After hearing his tale and seeing it come to fruition in a new product, it was not difficult to be inspired. I could see it was possible to make something like that happen. I had been pretty low-key about my own racquet design but Mr. Sommer saw the racquet cases I had been carrying around and he asked if I would show him. The design was a long way from production and at the time I was somewhat nervous about the design being stolen, but I was eager to show him anyway. I knew it would be smart to get his insight.
Air Pump for a Racquet ?!
When I first pulled out the prototypes, he noted that they didn't look any different than a normal racquet but they were heavy. They did look normal at first glance and they were heavy because the innovation was on the inside of the racquet. The next thing I pulled out of the case got his attention, an air pump! With a chuckle he asked if it had something to do with the racquet. In some way he expected me to say no because it wasn't obvious, but when I said yes and connected the pump to an air valve sticking out slightly from the bottom of the handle, his eyes popped out of his head. Now, he was serious and silent as I pumped air into the racquet. As the pressure increased, the strings pinged and popped, the string tension was increasing as the pressure rose. He couldn't believe his eyes and ears. By the time I finished pumping (180-200 psi), the string-bed was floating on a cushion of air inside the racquet.
After holding the prototype and tapping at the strings a bit to confirm what he witnessed, he said something like (paraphrase), "If you can work it out for mass production it will make a great racquet, maybe the best racquet, but I don't see how you will manufacture this. It will be impossible." He was right on both accounts. He was an engineer so he knew right away it would make a great racquet because he understood the principle of suspension, and clearly he understood how it applied to racquets. He may have also known, like I did as a fellow inventor, that engineers had been pursuing a commercially viable string suspension design in racquets for over one hundred years so if and when it could be worked out for mass production, it would be huge.
Mr. Sommer said the prototype racquet would be impossible to manufacture. Of course he was right again, to have a racquet with an air pump and the potential to leak for example would be ridiculous, but that wasn't my objective. My objective was the floating string-bed using air but the only way I knew to get the air inside was to pump it in. I wasn't pursuing adjustable tension, as many engineers had over the years (see "Bergelin Long-String", Macgregor-DeLorean), it was for me merely the means to get the string-bed floating. In other words, I knew the prototype design could be greatly simplified so I was far more confident than Mr. Sommer that there was a valid product ahead.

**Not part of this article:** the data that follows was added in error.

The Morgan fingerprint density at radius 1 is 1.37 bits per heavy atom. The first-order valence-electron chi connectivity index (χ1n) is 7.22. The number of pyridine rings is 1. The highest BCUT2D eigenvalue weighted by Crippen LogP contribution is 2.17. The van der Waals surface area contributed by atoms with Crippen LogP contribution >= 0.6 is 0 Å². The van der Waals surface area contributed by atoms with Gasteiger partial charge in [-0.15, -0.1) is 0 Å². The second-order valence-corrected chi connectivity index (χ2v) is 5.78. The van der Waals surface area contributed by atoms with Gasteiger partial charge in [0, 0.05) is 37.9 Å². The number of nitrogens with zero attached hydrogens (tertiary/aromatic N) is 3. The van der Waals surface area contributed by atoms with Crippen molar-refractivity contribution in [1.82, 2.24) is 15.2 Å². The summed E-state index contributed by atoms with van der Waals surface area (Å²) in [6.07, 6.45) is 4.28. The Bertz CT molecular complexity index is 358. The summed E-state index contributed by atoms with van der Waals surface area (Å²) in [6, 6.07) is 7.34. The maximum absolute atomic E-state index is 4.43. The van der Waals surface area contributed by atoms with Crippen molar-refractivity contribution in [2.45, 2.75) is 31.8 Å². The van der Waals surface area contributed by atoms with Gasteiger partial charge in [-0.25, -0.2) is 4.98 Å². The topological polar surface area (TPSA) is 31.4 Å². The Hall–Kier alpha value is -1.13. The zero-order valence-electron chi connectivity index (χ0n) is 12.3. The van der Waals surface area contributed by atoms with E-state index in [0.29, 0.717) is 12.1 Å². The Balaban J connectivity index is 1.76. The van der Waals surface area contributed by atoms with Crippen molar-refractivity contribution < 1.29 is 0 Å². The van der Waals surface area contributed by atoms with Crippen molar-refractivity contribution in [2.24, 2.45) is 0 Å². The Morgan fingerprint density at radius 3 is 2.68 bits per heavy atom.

Mr. Sommer may have also understood at the time, like I did, that if string suspension could be worked out in a commercially viable product, it would make the Kinetic design "technologically obsolete". A fully suspended string-bed absorbs vibration (and impact shock) before it transfers to the frame, making absorption of vibration and shock from inside the frame, as the Kinetic design does, unnecessary. As I've found since, string suspension greatly improves upon the Kinetic in stability and "plow-through" as well. However, in spite of his understanding, Mr. Sommer was not concerned in the least. He understood the huge challenge ahead and he knew it would be a long time before string suspension and a floating string-bed in a racquet would become a commercial reality.
That week made a big impact on me. It confirmed I was on the right track and it confirmed my suspension design was significant, worth pursuing and that I was capable of getting it done. It's one reason why BOLT exists today. Practically speaking, I learned a lot from Mr. Sommer about developing and manufacturing racquets. And in watching the Kinetic Launch event with Mr. Laver as Chief VIP, I learned a bit about marketing racquets too.
From a design standpoint I left with invaluable knowledge of mass production which helped to move my project forward. Up to that point my design experience was primarily in the field of architecture. The rationale of fabrication and assembly is certainly similar from industrial design to architecture, but the production processes are different. Each process has its own parameters and in order to design for mass production, I needed to know those parameters. Hearing Mr. Sommer describe them in detail was one of the best ways I could learn.
There was a great deal of work ahead in refining my concept and I didn't know exactly where it was headed, but I know the beautiful simplicity of the Kinetic strip itself left an imprint in my mind. As I developed and simplified my design, I'm certain the imprint helped me envision the final version and arrive at the ultimate solution - Zipstrip !
It's taken many years as Sommer predicted, but the potential positive impact of string suspension for players and for the game itself is extraordinary and well worth its pursuit toward the long-term health of tennis. Even though the Zipstrip and the era of string suspension has finally materialized and now competes with the Kinetic racquet, I hope Mr. Sommer would be glad to know he helped inspire a solution for a breakthrough and the great new racquet design paradigm which comes with it. (With respect and admiration, BOLT takes aim at the Kinetic!)